There’s no exception to this, aside from the exception for replacing the computer’s motherboard if it failed, as discussed above
Manufacturers get these non-transferable licenses for less than you’d pay for a transferable license, hence the restriction.
Always Allowed: Moving a “Full Version” or “Retail” License to a New PC
If you buy a “retail” “full version” license–this is generally only something you do if you’re building your own PC, installing Windows on a Mac, or using a virtual machine–you can move always move it to a new PC.
After you move your license several times, Windows may give you an activation error and ask you to call Microsoft to activate your computer. Microsoft’s representatives will allow it. They just want to make sure you aren’t installing the same license on multiple PCs at a time. As long as you only have the product key installed on one PC at a time, you’re good.
Maybe Allowed: Moving an “OEM” or “System Builder” License to a New PC
If you built your own computer and purchased a “system builder” or “OEM” license of Windows–which is slightly cheaper than the full retail license–that OEM license is supposed to become tied to the first computer you install it on. Specifically, this license becomes associated with that particular motherboard.
According to the license agreement, you aren’t supposed to install that System Builder license on a new computer. But that’s just what the license says. While your System Builder license will likely fail to activate when you enter the product key on a second computer, there may be a way around this.
After your product key fails, you can choose to activate via other methods and use Microsoft’s automated phone system. We’ve seen reports that this system will often activate the Windows installation for you where a normal product key fails. This isn’t technically allowed according to the license agreement, so it’s not guaranteed. Don’t count on this working! But we’ve heard enough real-world reports to know that this is a possibility.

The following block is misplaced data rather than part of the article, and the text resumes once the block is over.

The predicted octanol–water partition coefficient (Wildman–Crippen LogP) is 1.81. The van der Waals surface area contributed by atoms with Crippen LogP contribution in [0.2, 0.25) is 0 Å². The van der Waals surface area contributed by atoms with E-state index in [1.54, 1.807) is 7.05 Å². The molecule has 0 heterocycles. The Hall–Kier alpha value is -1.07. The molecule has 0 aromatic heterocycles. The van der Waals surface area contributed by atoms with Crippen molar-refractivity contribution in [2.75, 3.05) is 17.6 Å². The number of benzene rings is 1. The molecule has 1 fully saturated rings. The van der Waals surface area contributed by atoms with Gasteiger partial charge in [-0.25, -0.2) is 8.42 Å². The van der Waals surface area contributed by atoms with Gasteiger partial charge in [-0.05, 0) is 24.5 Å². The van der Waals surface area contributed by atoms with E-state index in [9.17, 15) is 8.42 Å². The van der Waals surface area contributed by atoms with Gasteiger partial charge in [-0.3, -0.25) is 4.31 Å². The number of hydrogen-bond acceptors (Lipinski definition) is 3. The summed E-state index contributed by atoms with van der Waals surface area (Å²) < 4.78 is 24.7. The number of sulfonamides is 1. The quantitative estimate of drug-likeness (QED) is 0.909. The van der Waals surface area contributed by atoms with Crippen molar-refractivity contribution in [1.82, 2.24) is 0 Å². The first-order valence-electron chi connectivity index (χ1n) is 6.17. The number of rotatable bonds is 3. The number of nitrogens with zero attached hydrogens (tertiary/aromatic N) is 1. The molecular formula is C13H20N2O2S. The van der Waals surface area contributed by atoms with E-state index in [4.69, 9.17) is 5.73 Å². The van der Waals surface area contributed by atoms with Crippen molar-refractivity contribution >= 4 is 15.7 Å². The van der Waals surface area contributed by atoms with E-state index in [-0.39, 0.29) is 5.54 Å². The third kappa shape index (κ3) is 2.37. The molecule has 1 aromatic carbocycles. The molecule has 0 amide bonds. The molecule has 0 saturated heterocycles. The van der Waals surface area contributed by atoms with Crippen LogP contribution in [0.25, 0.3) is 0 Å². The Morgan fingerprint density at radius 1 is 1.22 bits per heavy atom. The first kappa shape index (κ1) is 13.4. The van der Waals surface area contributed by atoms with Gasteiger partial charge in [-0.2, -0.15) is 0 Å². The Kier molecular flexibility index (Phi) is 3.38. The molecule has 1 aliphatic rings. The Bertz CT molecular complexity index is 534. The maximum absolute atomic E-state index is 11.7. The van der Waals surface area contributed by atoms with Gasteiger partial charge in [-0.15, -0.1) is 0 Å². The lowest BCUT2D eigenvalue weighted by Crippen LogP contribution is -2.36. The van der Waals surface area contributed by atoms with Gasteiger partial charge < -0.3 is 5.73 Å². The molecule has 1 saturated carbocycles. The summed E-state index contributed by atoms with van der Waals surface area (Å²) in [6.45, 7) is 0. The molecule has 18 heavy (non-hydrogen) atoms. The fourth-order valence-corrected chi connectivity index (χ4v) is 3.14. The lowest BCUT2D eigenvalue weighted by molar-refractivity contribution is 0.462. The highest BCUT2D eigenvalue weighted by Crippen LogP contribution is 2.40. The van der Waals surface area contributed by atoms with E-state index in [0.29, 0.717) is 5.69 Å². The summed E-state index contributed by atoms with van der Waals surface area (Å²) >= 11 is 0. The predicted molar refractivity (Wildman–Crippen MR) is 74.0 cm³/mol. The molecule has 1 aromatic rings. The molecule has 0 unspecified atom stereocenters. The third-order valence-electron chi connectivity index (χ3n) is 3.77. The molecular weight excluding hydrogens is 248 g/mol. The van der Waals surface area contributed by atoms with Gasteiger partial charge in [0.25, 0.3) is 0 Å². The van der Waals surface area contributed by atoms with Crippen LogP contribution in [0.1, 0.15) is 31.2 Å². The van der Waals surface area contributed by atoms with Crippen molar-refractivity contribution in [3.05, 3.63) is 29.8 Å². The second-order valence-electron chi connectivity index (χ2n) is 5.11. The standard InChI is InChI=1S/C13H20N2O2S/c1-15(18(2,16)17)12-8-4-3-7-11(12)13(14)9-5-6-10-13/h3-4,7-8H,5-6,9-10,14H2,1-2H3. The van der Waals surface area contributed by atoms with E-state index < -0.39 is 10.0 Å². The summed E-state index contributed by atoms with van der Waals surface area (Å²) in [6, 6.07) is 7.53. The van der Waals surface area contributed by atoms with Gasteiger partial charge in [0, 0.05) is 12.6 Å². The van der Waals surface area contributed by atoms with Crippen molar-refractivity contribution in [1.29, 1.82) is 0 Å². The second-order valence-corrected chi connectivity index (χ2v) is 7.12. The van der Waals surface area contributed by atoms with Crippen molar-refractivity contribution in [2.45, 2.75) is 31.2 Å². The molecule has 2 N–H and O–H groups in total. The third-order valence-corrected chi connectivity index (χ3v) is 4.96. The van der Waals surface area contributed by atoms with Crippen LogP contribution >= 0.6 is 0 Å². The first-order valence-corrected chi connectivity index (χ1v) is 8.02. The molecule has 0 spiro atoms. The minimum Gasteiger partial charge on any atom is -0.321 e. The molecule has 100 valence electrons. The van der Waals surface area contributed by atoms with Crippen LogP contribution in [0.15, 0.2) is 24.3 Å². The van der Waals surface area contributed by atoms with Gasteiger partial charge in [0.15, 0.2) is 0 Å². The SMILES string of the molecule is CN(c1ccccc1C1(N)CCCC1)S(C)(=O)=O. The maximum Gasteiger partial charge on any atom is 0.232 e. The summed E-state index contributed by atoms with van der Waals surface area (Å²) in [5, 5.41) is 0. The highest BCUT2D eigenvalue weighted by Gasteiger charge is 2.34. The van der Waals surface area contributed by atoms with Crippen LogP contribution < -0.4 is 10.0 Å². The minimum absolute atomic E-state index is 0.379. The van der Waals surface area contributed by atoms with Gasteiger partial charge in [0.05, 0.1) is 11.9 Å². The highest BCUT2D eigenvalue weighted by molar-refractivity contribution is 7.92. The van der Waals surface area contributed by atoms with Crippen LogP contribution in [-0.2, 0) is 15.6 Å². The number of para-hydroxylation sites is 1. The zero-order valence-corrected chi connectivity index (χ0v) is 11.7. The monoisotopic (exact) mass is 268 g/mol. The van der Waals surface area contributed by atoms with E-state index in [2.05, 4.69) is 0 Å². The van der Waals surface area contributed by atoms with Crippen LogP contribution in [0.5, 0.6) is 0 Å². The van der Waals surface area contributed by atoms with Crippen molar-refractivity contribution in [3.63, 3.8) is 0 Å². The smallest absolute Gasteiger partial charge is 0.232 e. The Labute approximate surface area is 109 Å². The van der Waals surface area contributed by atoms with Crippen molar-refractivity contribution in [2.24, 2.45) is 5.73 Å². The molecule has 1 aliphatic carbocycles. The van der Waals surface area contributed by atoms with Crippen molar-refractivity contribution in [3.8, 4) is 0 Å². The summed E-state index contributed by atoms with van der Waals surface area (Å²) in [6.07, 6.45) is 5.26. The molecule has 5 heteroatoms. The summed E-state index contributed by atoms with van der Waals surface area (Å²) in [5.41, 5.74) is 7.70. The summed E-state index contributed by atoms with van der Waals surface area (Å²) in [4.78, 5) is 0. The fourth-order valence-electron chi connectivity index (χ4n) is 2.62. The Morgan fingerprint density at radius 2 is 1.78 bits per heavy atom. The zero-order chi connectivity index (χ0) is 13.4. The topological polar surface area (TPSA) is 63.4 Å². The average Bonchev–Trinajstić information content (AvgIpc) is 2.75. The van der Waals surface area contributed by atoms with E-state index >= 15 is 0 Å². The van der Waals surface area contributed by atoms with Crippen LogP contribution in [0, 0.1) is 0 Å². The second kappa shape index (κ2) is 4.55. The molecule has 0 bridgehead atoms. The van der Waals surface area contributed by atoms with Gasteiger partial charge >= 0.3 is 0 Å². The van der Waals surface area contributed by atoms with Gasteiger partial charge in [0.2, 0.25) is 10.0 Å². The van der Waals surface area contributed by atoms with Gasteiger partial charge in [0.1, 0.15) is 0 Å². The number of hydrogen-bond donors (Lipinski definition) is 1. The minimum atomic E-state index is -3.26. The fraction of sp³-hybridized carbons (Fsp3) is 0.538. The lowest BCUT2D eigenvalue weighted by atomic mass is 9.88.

Never Allowed: Moving a Windows 10 Upgrade “Digital Entitlement” to a New PC
if you’ve taken advantage of the free Windows 10 upgrade offer, Microsoft registered your PC’s hardware as having a “digital entitlement“. You don’t actually receive a Windows license key. Instead, when you reinstall Windows 10 on that computer in the future, it will be automatically activated.
There’s no way to move this “digital entitlement” license to a new computer. It’s associated with that particular hardware you upgraded to Windows 10. Yes, even if you upgraded a system that was running a Retail license of Windows 7 or 8.1 that allowed you to move it to other PCs, you can’t move the resulting Windows 10 license to a new PC. However, Microsoft should allow you to reactivate Windows 10 on a PC if you had to replace the motherboard because it was broken. It won’t automatically activate–you’ll have to contact Microsoft and explain you replaced the motherboard because it was broken.
If you want the ability to move a Windows license between PCs as many times as you want–although it can only be installed on one PC at a time–be sure to get the “Retail” or “Full Version” license rather than the cheaper System Builder license. The System Builder license may migrate, but there’s no guarantee, so it’s worth the extra money for a license that’s designed to be moved.